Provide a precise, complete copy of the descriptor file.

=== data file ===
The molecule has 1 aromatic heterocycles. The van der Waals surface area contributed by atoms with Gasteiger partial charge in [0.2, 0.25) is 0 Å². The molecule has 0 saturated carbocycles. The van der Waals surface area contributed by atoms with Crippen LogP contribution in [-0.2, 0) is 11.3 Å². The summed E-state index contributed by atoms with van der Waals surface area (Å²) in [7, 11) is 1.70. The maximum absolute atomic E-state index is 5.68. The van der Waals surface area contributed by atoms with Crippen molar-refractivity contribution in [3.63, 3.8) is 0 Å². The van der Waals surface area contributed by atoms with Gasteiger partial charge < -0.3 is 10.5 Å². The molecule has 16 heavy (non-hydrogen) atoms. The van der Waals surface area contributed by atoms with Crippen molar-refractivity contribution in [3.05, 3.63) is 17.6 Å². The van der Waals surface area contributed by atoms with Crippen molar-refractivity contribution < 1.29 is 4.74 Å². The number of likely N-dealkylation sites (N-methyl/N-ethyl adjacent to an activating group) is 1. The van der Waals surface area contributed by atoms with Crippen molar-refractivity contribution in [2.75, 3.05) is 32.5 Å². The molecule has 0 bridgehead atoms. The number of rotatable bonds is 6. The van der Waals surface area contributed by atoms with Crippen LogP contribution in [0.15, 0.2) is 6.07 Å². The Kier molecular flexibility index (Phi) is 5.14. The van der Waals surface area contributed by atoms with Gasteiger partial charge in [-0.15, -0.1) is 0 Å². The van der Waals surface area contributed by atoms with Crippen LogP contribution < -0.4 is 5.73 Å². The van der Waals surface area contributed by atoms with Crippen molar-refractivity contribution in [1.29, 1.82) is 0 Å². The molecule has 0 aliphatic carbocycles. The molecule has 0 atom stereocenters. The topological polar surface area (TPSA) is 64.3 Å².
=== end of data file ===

The molecule has 1 aromatic heterocycles. The van der Waals surface area contributed by atoms with Gasteiger partial charge in [0.2, 0.25) is 0 Å². The molecule has 0 saturated carbocycles. The van der Waals surface area contributed by atoms with Crippen LogP contribution in [-0.2, 0) is 11.3 Å². The summed E-state index contributed by atoms with van der Waals surface area (Å²) in [7, 11) is 1.70. The maximum absolute atomic E-state index is 5.68. The van der Waals surface area contributed by atoms with Crippen molar-refractivity contribution in [3.63, 3.8) is 0 Å². The van der Waals surface area contributed by atoms with Gasteiger partial charge < -0.3 is 10.5 Å². The molecule has 16 heavy (non-hydrogen) atoms. The van der Waals surface area contributed by atoms with Crippen molar-refractivity contribution in [3.05, 3.63) is 17.6 Å². The van der Waals surface area contributed by atoms with Crippen molar-refractivity contribution < 1.29 is 4.74 Å². The number of likely N-dealkylation sites (N-methyl/N-ethyl adjacent to an activating group) is 1. The van der Waals surface area contributed by atoms with Crippen molar-refractivity contribution in [2.75, 3.05) is 32.5 Å². The molecule has 0 bridgehead atoms. The number of rotatable bonds is 6. The van der Waals surface area contributed by atoms with Crippen LogP contribution in [0.15, 0.2) is 6.07 Å². The Kier molecular flexibility index (Phi) is 5.14. The van der Waals surface area contributed by atoms with Gasteiger partial charge in [-0.15, -0.1) is 0 Å². The van der Waals surface area contributed by atoms with Crippen LogP contribution < -0.4 is 5.73 Å². The van der Waals surface area contributed by atoms with Crippen molar-refractivity contribution in [1.29, 1.82) is 0 Å². The molecule has 0 aliphatic carbocycles. The molecule has 0 atom stereocenters. The topological polar surface area (TPSA) is 64.3 Å².